Yeah, so it's not Katie, Katie Harkin. She played on my record, but she's currently playing with Kurt Vile and Courtney Barnett right now. She's, uh, she's a busy lady.
Yeah, rough life.
She was working on this great solo record when we first started this touring cycle, or whatever, and she plays with Sleater-Kinney, she played with everybody, and I knew she was gonna be busy, so I was like kind of, you know, "Play on the record, and then you're off the hook," you know? Something like that, kind of. My friend Allie Donohue is kind of taking her place in the band, and so that's the band that's been with me all year so far. It's cool. I kind of see myself, in the future kind of scaling everything back a little bit, and not, and you know kind of making everything a little more stripped down like it used to be. That's kind of been the kind of music that I've been craving to make, but right now, you know, at the end of the Out In the Storm cycle — it's a rock band. It's a loud rock band, and it's really cool, yeah, I'm excited.
And your crew is all-women or non-binary people still?
Yeah, totally. This time it will be. You know, it's hard to say in the future, I really like, I like talking about it. I like that people are noticing it, and like I said, next year who knows, and down the line who knows, but it was important to me, especially for this record because it's sort of about — I mean, even like stuff that people are talking about in the news right now, like all these people coming forward about sexual harassment and, you know, just abuse of power. And I think my record, even though it's on a small scale, it kind of touches on stuff like that a lot.
Yeah, it's important for me to not only have, like, all, you know women and non-binary folks up on stage with me, but also in your crew and tuning our guitars, and mixing our set, stuff like that. I think that it's cool to have that visibility right now. Like, if there is anyone out in the audience and sees that, and goes home and thinks, "Maybe I can do that." That's huge for us.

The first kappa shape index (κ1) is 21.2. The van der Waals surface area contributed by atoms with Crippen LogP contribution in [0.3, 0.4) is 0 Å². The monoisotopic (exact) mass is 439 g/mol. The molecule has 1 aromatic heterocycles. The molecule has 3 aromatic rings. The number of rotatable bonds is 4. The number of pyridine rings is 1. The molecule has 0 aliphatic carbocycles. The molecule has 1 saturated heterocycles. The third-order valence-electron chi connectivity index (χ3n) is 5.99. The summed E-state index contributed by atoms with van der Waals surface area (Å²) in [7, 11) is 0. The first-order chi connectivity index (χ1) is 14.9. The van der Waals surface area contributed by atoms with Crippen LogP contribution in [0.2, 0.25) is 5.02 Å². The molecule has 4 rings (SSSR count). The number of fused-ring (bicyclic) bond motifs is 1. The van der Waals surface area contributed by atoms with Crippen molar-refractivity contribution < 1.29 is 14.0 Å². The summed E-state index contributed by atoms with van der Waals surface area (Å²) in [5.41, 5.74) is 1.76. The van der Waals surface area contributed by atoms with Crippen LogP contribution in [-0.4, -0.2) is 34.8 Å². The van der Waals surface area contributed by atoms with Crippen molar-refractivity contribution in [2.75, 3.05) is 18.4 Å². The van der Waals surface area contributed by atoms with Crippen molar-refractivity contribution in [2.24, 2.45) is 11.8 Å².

You have a four-year-niece, who is also comfortable on stage. With this last election cycle, a lot of talk about trans rights, the use of proper pronouns, and then this whole Harvey Weinstein thing that you hit on a little — is that something you talk to her about? It seems like you're pretty close.
Yeah, we're really close. And I am actually kind of about to kind of move back to Alabama, and I feel like, you know she lives in Alabama, but I feel like she'll be an even bigger part of my life. She already is, I have a really close family, but yeah, totally, I try. You know, it's hard, but it's important to try and have those conversations, to know how to like normalize that for kids. She's such a sweet, open, open-hearted person already, so it's really sweet to kind of talk to her about things like that. She does her best to understand.
I wanted to ask you about Ought, who you are touring with.
It's funny to hear you talk about, when you show up at venues and stuff and, like, men say crazy stuff, from the sound guy to the people in the audience, um, obviously you have a crew that's non-binary, a powerful record, so I'm guessing the Ought guys are cool, and that the tour is gonna go well? [Editor's note: Men talking down to women musicians and crew at venues is not funny at all, bad word choice, and I need to do a better job when I open my mouth, but I hope you know what I meant.]